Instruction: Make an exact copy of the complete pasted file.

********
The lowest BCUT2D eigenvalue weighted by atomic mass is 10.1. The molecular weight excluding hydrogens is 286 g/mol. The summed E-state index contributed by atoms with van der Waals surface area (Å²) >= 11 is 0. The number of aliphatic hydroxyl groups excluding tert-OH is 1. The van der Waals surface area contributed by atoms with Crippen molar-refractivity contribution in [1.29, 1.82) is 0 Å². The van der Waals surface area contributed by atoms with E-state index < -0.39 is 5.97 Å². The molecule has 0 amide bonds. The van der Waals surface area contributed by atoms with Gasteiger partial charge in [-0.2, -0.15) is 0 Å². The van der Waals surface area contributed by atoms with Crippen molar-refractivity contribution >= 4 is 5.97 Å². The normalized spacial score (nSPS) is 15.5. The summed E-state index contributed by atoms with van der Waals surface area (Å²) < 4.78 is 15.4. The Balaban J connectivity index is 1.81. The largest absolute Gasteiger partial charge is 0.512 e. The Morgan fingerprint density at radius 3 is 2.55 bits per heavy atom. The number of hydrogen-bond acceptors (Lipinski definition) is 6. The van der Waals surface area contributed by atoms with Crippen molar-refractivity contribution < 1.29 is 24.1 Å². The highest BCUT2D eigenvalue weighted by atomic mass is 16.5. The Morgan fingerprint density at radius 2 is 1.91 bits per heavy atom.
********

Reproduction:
The lowest BCUT2D eigenvalue weighted by atomic mass is 10.1. The molecular weight excluding hydrogens is 286 g/mol. The summed E-state index contributed by atoms with van der Waals surface area (Å²) >= 11 is 0. The number of aliphatic hydroxyl groups excluding tert-OH is 1. The van der Waals surface area contributed by atoms with Crippen molar-refractivity contribution in [1.29, 1.82) is 0 Å². The van der Waals surface area contributed by atoms with E-state index < -0.39 is 5.97 Å². The molecule has 0 amide bonds. The van der Waals surface area contributed by atoms with Gasteiger partial charge in [-0.2, -0.15) is 0 Å². The van der Waals surface area contributed by atoms with Crippen molar-refractivity contribution >= 4 is 5.97 Å². The normalized spacial score (nSPS) is 15.5. The summed E-state index contributed by atoms with van der Waals surface area (Å²) < 4.78 is 15.4. The Balaban J connectivity index is 1.81. The largest absolute Gasteiger partial charge is 0.512 e. The Morgan fingerprint density at radius 3 is 2.55 bits per heavy atom. The number of hydrogen-bond acceptors (Lipinski definition) is 6. The van der Waals surface area contributed by atoms with Crippen molar-refractivity contribution < 1.29 is 24.1 Å². The highest BCUT2D eigenvalue weighted by atomic mass is 16.5. The Morgan fingerprint density at radius 2 is 1.91 bits per heavy atom.